Unethical accounting practices occur when a company does not follow the rules of generally accepted accounting principles or GAAP. The rules of GAAP are established by the federal government. Examples of not following GAAP include recognizing revenue before a customer takes shipment, not recognizing expenses associated with revenue and not writing down bad inventory.
A company can inflate its sales by recording revenue for inventory still in its possession. According to GAAP, a customer must take physical possession of the inventory. A company can still invoice the customer, but it cannot record it as a sale on its profit and loss statement. Similarly, GAAP has rules that pertain to expenses. A company that capitalizes expenses and places them on the balance sheet instead of listing them as an expense is "cooking the books." The telecommunications giant MCI unethically recorded its revenue and expenses between 1999 and 2002. The now-defunct public auditor, Arthur Andersen, signed off on MCI's financial statements and committed fraud in the process.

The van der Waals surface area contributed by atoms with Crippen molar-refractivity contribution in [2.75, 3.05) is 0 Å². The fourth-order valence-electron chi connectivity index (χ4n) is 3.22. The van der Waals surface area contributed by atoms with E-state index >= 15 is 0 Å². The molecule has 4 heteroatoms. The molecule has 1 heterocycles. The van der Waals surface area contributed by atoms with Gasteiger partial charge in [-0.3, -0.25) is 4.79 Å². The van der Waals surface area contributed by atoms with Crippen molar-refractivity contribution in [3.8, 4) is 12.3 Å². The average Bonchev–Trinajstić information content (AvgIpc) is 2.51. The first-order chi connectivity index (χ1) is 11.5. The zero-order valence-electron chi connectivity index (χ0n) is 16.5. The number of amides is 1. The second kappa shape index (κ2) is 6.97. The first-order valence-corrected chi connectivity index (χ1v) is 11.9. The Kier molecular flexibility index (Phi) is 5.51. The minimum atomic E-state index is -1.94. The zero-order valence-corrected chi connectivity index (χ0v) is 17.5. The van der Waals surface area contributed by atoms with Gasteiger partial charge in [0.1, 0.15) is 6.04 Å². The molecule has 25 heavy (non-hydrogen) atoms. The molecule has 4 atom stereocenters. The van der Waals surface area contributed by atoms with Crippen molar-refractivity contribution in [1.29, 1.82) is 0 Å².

A company can also understate its expenses by not writing down bad inventory. Bad inventory is inventory that is no longer saleable or in working condition. An unethical company could avoid writing down the expense to inflate net income and thus financial performance.